by Stacy Lee Kong
November 17, 2022

Why movement is critical to learning

The way instruction is delivered in post-secondary institutions doesn’t always take into account the brain-body connection. In fact, it can reduce students to 'brains on sticks.'

(Illustration by Jarett Sitter)

Naila Syed misses movement.

When I chatted with her in May, the second-year journalism student at Centennial College in Toronto, who I taught in the winter 2021 semester, spoke fondly about her pre-pandemic classes. “We would always go out,” she says, referring to class activities that required her and her fellow students to physically track down sources for a story or photograph. “Even if you’re physically in class, sitting there for three hours or four hours is not ideal.”

Science suggests Syed is right. There’s a robust body of research that links physical movement with better learning outcomes. “Study after study shows physical activity activates the brain, improves cognitive function, lowers anxiety and helps students focus, engage and be interested,” says Shelley Murphy, course lead in the department of curriculum, teaching and learning at the Ontario Institute for Studies in Education at the University of Toronto. “Even short, frequent movement breaks can have a huge impact on learning, and on students’ mental and physical health.”

However, over the past year and change, students have had very few opportunities to experience movement in the classroom. Rolling lockdowns and social distancing rules have meant we’ve all been staying home and away from other people as much as possible. As a result, students of all ages mostly sat in front of screens while learning. And while schools are now considering how to safely reopen campuses, many programs and students will opt to continue distance education. But that doesn’t mean movement must be sacrificed.

Exercise increases blood flow throughout our bodies, including to our brains, which actually makes it easier to think. So a jog, a hike or even a quick stretch helps us absorb information. “In general, we think differently when standing or walking, and when we can move around to study something that interests us,” says Susan Hrach, director of the faculty centre and professor of English at Columbus State University, and author of the new book Minding Bodies: How Physical Space, Sensation, and Movement Affect Learning. “Mobility offers a boost for our cognitive processes.”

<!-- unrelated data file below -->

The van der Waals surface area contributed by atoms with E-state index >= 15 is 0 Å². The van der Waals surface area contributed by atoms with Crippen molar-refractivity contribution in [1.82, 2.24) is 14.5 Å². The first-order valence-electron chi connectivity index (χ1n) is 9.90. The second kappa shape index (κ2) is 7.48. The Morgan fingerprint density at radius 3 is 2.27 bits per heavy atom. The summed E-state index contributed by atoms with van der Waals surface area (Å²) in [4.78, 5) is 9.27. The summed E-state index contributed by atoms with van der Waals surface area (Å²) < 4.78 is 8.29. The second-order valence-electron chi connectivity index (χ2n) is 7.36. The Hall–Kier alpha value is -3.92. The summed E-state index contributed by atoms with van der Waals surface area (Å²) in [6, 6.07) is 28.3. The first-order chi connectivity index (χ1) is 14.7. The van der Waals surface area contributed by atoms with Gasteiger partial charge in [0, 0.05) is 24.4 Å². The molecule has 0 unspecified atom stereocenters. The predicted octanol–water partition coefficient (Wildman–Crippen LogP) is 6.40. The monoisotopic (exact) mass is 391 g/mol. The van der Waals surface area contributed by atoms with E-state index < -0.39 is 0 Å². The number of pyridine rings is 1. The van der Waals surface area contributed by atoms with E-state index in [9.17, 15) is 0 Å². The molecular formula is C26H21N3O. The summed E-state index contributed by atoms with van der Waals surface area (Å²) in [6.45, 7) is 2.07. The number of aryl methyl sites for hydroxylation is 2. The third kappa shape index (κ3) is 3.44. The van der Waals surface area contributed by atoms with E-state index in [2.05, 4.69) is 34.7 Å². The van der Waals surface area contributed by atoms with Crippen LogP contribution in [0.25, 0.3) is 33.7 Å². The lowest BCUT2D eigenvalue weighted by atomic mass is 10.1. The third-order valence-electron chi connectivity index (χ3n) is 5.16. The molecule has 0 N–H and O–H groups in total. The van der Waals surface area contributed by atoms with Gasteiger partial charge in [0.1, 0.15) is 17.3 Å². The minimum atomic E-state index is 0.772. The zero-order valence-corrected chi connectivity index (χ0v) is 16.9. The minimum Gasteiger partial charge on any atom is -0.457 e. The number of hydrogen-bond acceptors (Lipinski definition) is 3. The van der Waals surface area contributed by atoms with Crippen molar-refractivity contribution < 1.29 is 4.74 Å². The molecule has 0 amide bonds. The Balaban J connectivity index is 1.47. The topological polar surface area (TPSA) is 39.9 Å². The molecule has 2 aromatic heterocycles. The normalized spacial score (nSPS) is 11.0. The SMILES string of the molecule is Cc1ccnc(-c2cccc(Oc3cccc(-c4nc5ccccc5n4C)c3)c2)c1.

But, Hrach says, the way instruction is delivered, particularly in post-secondary institutions, doesn’t always take into account the brain-body connection. In fact, it can sometimes unintentionally reduce students to “brains on sticks,” as California-based environmental activist and author Joanna Macy first put it. That metaphor, says Hrach, “is an apt visual image to convey the perception that our heads are the only parts of our bodies that matter for thinking. What many people haven’t understood is that our whole bodies shape cognitive processes.”

Educators have been faster to incorporate movement into lessons for children, using strategies like tossing a ball while learning vocabulary, and singing and dancing to learn math. But older students are still often asked to sit quietly through a lesson or lecture. This might be the most efficient way for an instructor to disseminate information, but it’s not necessarily the most effective way for a student to receive it, whether in-person or online, says Anne-Marie Scott, the deputy provost of academic operations at Athabasca University.

According to Hrach, this emphasis on efficiency is a by-product of Industrial Age education. “Adults are better at tolerating these expectations, but humans on the whole are built to move,” she says. “Just recall pre-pandemic all-day meetings and conferences; even hard-core academics would start complaining by the end of the day about our butts hurting. It’s ironic we didn’t consider the obvious solution: to exchange information in a different way.”